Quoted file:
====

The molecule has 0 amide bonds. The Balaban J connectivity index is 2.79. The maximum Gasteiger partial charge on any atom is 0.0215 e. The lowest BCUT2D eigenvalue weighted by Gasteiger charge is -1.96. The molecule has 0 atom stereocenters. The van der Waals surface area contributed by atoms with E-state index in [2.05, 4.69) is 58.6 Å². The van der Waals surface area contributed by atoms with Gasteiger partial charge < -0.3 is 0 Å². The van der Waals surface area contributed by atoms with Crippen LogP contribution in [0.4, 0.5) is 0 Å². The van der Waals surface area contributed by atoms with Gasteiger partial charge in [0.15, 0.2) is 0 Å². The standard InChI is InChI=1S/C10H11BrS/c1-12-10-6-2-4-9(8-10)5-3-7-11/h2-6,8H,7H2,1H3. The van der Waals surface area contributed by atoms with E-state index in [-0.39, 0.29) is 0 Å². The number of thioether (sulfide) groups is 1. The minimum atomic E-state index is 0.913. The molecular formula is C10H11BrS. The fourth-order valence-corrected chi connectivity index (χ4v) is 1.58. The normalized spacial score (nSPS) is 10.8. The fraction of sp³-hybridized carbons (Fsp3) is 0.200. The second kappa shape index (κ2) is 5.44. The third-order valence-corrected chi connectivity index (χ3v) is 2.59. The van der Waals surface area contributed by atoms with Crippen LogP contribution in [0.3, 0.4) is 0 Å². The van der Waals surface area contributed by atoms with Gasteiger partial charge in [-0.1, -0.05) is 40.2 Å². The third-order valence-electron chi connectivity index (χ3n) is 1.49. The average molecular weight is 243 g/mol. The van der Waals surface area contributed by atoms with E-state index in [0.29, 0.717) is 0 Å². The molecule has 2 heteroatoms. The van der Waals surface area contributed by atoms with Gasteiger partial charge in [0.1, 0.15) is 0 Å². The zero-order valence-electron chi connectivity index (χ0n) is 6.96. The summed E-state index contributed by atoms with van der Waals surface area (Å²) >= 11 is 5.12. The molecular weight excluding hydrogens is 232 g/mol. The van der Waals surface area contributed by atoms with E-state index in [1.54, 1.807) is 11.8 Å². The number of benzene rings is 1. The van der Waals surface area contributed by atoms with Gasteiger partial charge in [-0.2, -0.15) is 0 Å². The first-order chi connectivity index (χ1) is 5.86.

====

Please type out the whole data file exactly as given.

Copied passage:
The molecule has 0 amide bonds. The Balaban J connectivity index is 2.79. The maximum Gasteiger partial charge on any atom is 0.0215 e. The lowest BCUT2D eigenvalue weighted by Gasteiger charge is -1.96. The molecule has 0 atom stereocenters. The van der Waals surface area contributed by atoms with E-state index in [2.05, 4.69) is 58.6 Å². The van der Waals surface area contributed by atoms with Gasteiger partial charge < -0.3 is 0 Å². The van der Waals surface area contributed by atoms with Crippen LogP contribution in [0.4, 0.5) is 0 Å². The van der Waals surface area contributed by atoms with Gasteiger partial charge in [0.15, 0.2) is 0 Å². The standard InChI is InChI=1S/C10H11BrS/c1-12-10-6-2-4-9(8-10)5-3-7-11/h2-6,8H,7H2,1H3. The van der Waals surface area contributed by atoms with E-state index in [-0.39, 0.29) is 0 Å². The number of thioether (sulfide) groups is 1. The minimum atomic E-state index is 0.913. The molecular formula is C10H11BrS. The fourth-order valence-corrected chi connectivity index (χ4v) is 1.58. The normalized spacial score (nSPS) is 10.8. The fraction of sp³-hybridized carbons (Fsp3) is 0.200. The second kappa shape index (κ2) is 5.44. The third-order valence-corrected chi connectivity index (χ3v) is 2.59. The van der Waals surface area contributed by atoms with Crippen LogP contribution in [0.3, 0.4) is 0 Å². The van der Waals surface area contributed by atoms with Gasteiger partial charge in [-0.1, -0.05) is 40.2 Å². The third-order valence-electron chi connectivity index (χ3n) is 1.49. The average molecular weight is 243 g/mol. The van der Waals surface area contributed by atoms with E-state index in [0.29, 0.717) is 0 Å². The molecule has 2 heteroatoms. The van der Waals surface area contributed by atoms with Gasteiger partial charge in [0.1, 0.15) is 0 Å². The zero-order valence-electron chi connectivity index (χ0n) is 6.96. The summed E-state index contributed by atoms with van der Waals surface area (Å²) >= 11 is 5.12. The molecular weight excluding hydrogens is 232 g/mol. The van der Waals surface area contributed by atoms with E-state index in [1.54, 1.807) is 11.8 Å². The number of benzene rings is 1. The van der Waals surface area contributed by atoms with Gasteiger partial charge in [-0.2, -0.15) is 0 Å². The first-order chi connectivity index (χ1) is 5.86.